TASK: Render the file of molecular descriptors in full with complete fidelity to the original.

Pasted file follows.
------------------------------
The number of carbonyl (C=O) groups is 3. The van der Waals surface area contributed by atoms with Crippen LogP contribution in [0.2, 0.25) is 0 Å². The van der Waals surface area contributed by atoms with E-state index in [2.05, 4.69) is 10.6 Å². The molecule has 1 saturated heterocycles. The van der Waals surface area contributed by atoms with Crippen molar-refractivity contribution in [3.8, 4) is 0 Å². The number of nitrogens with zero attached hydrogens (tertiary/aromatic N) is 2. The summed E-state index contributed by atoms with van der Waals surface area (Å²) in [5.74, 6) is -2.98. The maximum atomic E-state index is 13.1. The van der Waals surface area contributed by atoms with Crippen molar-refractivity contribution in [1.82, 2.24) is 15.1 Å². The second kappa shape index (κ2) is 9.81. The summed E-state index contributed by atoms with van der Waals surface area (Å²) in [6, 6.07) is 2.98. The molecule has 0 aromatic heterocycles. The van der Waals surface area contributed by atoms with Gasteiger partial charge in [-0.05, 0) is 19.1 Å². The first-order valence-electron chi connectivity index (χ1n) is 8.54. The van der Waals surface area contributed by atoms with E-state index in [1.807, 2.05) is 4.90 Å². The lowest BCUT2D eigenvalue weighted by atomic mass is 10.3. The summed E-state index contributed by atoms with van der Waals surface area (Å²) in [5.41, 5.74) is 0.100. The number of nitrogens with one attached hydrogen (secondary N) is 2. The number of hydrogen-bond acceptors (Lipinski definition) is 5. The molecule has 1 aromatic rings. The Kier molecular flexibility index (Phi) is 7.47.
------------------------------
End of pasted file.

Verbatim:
The number of carbonyl (C=O) groups is 3. The van der Waals surface area contributed by atoms with Crippen LogP contribution in [0.2, 0.25) is 0 Å². The van der Waals surface area contributed by atoms with E-state index in [2.05, 4.69) is 10.6 Å². The molecule has 1 saturated heterocycles. The van der Waals surface area contributed by atoms with Crippen molar-refractivity contribution in [3.8, 4) is 0 Å². The number of nitrogens with zero attached hydrogens (tertiary/aromatic N) is 2. The summed E-state index contributed by atoms with van der Waals surface area (Å²) in [5.74, 6) is -2.98. The maximum atomic E-state index is 13.1. The van der Waals surface area contributed by atoms with Crippen molar-refractivity contribution in [1.82, 2.24) is 15.1 Å². The second kappa shape index (κ2) is 9.81. The summed E-state index contributed by atoms with van der Waals surface area (Å²) in [6, 6.07) is 2.98. The molecule has 0 aromatic heterocycles. The van der Waals surface area contributed by atoms with Gasteiger partial charge in [-0.05, 0) is 19.1 Å². The first-order valence-electron chi connectivity index (χ1n) is 8.54. The van der Waals surface area contributed by atoms with E-state index in [1.807, 2.05) is 4.90 Å². The lowest BCUT2D eigenvalue weighted by atomic mass is 10.3. The summed E-state index contributed by atoms with van der Waals surface area (Å²) in [5.41, 5.74) is 0.100. The number of nitrogens with one attached hydrogen (secondary N) is 2. The number of hydrogen-bond acceptors (Lipinski definition) is 5. The molecule has 1 aromatic rings. The Kier molecular flexibility index (Phi) is 7.47.